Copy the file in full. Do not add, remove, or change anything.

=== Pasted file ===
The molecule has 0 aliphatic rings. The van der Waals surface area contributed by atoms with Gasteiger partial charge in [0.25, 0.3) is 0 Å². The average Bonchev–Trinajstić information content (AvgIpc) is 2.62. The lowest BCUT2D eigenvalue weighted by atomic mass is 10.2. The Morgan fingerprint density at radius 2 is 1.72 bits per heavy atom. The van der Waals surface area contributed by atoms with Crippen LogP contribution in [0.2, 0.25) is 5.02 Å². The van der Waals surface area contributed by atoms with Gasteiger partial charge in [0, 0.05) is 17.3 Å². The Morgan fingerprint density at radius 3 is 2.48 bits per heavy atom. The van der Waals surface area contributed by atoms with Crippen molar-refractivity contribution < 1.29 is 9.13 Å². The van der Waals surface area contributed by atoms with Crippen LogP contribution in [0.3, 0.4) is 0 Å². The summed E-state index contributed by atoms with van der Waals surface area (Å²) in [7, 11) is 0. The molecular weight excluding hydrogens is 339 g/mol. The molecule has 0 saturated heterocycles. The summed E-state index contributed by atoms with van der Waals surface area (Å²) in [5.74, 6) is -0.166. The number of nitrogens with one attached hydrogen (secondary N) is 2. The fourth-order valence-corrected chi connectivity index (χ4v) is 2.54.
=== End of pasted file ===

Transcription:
The molecule has 0 aliphatic rings. The van der Waals surface area contributed by atoms with Gasteiger partial charge in [0.25, 0.3) is 0 Å². The average Bonchev–Trinajstić information content (AvgIpc) is 2.62. The lowest BCUT2D eigenvalue weighted by atomic mass is 10.2. The Morgan fingerprint density at radius 2 is 1.72 bits per heavy atom. The van der Waals surface area contributed by atoms with Crippen LogP contribution in [0.2, 0.25) is 5.02 Å². The van der Waals surface area contributed by atoms with Gasteiger partial charge in [0, 0.05) is 17.3 Å². The Morgan fingerprint density at radius 3 is 2.48 bits per heavy atom. The van der Waals surface area contributed by atoms with Crippen molar-refractivity contribution < 1.29 is 9.13 Å². The van der Waals surface area contributed by atoms with Crippen LogP contribution in [0.3, 0.4) is 0 Å². The summed E-state index contributed by atoms with van der Waals surface area (Å²) in [7, 11) is 0. The molecular weight excluding hydrogens is 339 g/mol. The molecule has 0 saturated heterocycles. The summed E-state index contributed by atoms with van der Waals surface area (Å²) in [5.74, 6) is -0.166. The number of nitrogens with one attached hydrogen (secondary N) is 2. The fourth-order valence-corrected chi connectivity index (χ4v) is 2.54.